Performance issue with idle AMI connections

Hi!

We are using the AMI “Redirect” action to forward a call from a queue to a new phone. (Which some ~20 queue-members already ringing.)
We’re debugging an issue where this causes ~1.5s CPU “sys” load (not 100% reproducible), delaying AMI events on the same connection.

In an attempt to narrow it down, I’ve managed to reproduce the “sys” load by creating 100 extra AMI connections (manager.conf: read=call, write=call) that do nothing and ((carry no TCP traffic))*. (In reality we have ~20, doing some polling.)

*((Edit: Sorry, small mistake: In my reproduction attempt, the TCP connections do see lots of AMI events, which justifies the load. In the real system, the AMI login is with “events: off”. Changed the reproducer, events are gone from TCP stream, but load/issue is still as described below. Traffic verified in wireshark.))

Those 100 connections trigger 170ms of additional CPU “sys” load per “Redirect”, which surprises me a bit (they are inactive?). Is this expected to cause problems?

Any ideas what we can try / check / analyze?

Asterisk 18.6.0 on Rocky VM. (Same issue with earlier versions.)
Below is a strace and perf output during the load:

strace -p $(pgrep -f /usr/sbin/asterisk) -f -c

% time     seconds  usecs/call     calls    errors syscall
------ ----------- ----------- --------- --------- ------------------
 91.77   80.143584        6077     13188     13151 poll
  2.51    2.189540        2302       951           epoll_wait
  2.34    2.044230       24336        84        73 restart_syscall
  1.78    1.556101        4590       339        42 futex
  0.56    0.489837      122459         4           nanosleep
  0.40    0.347178          26     13226     13226 rt_sigreturn
  0.34    0.300971          22     13226           tgkill
  0.21    0.184507          13     13253           getpid
  0.06    0.053148          50      1062           write

perf record -a ; perf report

Samples: 33K of event 'cpu-clock:pppH', Event count (approx.): 8267500000
Overhead  Command          Shared Object             Symbol
  98.65%  swapper          [kernel.kallsyms]         [k] native_safe_halt
   0.26%  asterisk         [kernel.kallsyms]         [k] vmware_sched_clock
   0.04%  asterisk         [kernel.kallsyms]         [k] _raw_spin_unlock_irqrestore
   0.03%  asterisk         app_queue.so              [.] ast_copy_string
   0.03%  asterisk         asterisk                  [.] hash_ao2_iterator_next
   0.03%  swapper          [kernel.kallsyms]         [k] finish_task_switch
   0.03%  asterisk         [kernel.kallsyms]         [k] tcp_poll

Small correction (previous post edited): I noticed the ~20 AMI connections actually do login with “events: off”. Without that, they would get a significant amount of events.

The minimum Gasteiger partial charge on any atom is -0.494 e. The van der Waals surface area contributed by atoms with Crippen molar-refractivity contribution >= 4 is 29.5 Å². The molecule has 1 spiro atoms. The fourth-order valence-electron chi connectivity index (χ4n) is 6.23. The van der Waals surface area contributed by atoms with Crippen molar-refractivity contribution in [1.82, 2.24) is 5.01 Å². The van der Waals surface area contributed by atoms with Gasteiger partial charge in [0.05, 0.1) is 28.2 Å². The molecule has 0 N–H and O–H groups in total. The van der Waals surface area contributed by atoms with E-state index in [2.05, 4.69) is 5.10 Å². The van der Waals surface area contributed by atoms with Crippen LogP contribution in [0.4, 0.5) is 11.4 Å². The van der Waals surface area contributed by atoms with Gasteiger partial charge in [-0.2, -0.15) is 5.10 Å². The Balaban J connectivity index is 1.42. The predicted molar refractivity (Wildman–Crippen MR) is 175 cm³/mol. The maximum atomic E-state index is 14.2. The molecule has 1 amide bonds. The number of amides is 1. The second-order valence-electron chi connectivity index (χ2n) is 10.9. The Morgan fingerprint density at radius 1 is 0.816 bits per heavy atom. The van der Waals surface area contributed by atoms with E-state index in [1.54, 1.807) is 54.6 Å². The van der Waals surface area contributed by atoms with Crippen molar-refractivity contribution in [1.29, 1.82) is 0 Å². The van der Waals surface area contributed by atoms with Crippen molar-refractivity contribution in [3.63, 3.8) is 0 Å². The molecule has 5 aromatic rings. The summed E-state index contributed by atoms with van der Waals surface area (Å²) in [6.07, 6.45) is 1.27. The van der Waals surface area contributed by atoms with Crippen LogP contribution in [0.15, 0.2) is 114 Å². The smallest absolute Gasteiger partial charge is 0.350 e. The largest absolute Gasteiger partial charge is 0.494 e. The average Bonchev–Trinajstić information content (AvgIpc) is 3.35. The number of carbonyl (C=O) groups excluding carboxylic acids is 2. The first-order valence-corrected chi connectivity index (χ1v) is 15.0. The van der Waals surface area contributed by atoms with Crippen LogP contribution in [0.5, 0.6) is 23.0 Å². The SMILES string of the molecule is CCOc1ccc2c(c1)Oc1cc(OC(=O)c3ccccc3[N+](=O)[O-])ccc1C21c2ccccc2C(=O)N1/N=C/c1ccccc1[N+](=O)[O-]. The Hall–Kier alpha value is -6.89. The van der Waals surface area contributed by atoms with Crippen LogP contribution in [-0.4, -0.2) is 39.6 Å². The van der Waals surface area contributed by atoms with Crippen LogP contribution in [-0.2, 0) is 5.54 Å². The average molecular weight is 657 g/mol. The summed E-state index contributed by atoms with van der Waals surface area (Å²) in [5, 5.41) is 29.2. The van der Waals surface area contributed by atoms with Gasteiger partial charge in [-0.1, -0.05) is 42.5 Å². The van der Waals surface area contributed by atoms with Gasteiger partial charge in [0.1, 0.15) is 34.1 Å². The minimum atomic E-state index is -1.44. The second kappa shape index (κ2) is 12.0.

Maybe those suppressed events still have a cost, e.g. in terms of threading overhead?

Each thread still receives notification of the events, and goes through them applying filtering.

Thanks. I’ve noticed the “tgkill” syscall count scales (roughly) with the number of “Event: QueueMemberStatus” AMI messages. (That would be sent for each queue via each AMI connection, if they were not filtered.)

In the real setup we have a bunch of phones (~30) that are all members of in the same queues (~40) and a few AMI connections (~70). This leads approx. to 30x40x70 = ~80’000 “tgkill” syscalls. (Plus associated syscalls of the same number: “poll”, “rt_sigreturn”, “getpid”, leading to 1-2s CPU time spent in the Linux kernel.)

Possible mitigation:

[declined_message_types]
decline=queue_member_status_type 

I have measured that this mitigation works. It drastically reduces the number of syscalls, as well as the CPU load.

Not sure yet if we will be able to use it, but we probably don’t use those QueueMemberStatus messages. (Certainly we don’t need them per-queue in AMI.) I hope disabling it doesn’t affect the “inuse” ringing strategy, or something else asterisk-internal…

I’m somewhat surprised that asterisk is sending a signal (SIGURG, I think) in addition to sending messages…? Would it be possible to disable this, just to see if it helps?

If you modify the code… you could… but that likely has consequences to it. SIGURG is used to wake up threads that are polling so they can do something.

Ah okay, I was looking at the poll syscalls - it makes more sense if SIGURG is the only notification.

Maybe ideally there would be a single SIGURG for the whole loop that goes through all queue members. Doesn’t look like an easy change, though. Or maybe the OS was supposed to combine the multiple signals into a single thread wake-up; in that case, maybe there is a fix at the OS/threading level.

But now that we understand what triggers the CPU load, we can probably just avoid it.